“DASH enlarges the audience and impact of your work. Authors (Harvard faculty and staff) who deposit in DASH have access to on-demand metrics and receive monthly reports about their readership. Deposited works receive persistent URLs, are comprehensively indexed by search engines, including Google and Google Scholar, reach academic and non-academic readers who may not have access to the original publications, and are preserved by the Harvard Library.” – https://dash.harvard.edu
DASH requested some feedback, “Please tell us how Harvard DASH or Open Access has affected you.”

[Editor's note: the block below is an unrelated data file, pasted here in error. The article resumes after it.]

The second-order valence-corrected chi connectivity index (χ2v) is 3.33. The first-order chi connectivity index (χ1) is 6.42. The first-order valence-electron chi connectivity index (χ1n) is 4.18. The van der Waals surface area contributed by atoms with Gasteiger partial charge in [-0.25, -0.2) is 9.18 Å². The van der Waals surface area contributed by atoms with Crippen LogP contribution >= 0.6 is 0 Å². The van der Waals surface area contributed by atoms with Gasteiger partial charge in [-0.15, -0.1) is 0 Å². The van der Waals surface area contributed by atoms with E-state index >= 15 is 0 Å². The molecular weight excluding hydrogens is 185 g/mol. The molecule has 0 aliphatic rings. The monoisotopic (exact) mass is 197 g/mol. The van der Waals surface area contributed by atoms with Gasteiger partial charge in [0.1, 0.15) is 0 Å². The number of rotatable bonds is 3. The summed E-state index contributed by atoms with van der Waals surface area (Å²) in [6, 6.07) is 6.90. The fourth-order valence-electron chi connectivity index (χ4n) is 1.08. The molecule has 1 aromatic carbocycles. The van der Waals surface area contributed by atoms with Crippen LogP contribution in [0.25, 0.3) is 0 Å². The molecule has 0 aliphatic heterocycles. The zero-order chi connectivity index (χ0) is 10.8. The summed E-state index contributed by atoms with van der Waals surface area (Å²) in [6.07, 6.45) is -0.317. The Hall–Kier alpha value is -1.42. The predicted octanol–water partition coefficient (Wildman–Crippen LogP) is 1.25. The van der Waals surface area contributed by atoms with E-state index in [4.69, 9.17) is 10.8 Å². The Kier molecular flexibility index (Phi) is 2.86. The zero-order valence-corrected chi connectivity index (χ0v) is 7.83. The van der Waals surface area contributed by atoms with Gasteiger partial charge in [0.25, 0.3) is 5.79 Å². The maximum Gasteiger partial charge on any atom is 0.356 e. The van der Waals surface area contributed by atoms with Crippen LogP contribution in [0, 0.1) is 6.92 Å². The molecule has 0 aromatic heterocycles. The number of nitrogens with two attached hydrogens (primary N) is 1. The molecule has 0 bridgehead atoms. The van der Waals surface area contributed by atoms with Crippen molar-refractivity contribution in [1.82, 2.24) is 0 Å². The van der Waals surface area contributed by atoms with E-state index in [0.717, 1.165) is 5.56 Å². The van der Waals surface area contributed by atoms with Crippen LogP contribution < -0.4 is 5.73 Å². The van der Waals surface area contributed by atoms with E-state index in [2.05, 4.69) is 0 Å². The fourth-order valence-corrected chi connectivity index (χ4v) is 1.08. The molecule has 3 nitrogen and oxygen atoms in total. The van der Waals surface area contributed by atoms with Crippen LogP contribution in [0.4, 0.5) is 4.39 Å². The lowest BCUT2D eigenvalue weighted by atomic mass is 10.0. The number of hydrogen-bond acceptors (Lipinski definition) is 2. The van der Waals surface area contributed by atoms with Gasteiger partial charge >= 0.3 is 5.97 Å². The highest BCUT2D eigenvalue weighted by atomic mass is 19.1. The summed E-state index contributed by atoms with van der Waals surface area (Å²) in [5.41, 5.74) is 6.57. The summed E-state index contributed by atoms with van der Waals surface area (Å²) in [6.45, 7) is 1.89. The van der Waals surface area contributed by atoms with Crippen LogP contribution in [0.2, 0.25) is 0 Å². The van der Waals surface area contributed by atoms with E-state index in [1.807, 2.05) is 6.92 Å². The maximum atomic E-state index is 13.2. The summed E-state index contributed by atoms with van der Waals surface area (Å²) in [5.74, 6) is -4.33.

I answered: “I came upon a DASH page today: Reece, Matthew, and Wei Xue. 2016. “SUSY’s Ladder: Reframing Sequestering at Large Volume” and then not long thereafter, another: Enumeration of Totally Positive Grassmann Cells.
“How does one learn? Can we consider if the Lagrange point can be applied to the Planck scale? How does one explore possible pathways to automorphic forms and then to strings? Might it all have some semblance to the visualization of the standard model of particle physics suggest by Chris Quigg (Fermilab) in the October 22, 2020 issue of Quanta Magazine? That is what I was exploring when I was powered along by DASH.
“I was glad to gain access to that first page. There were multiple paths to the second.
Notwithstanding, “Thanks, DASH.”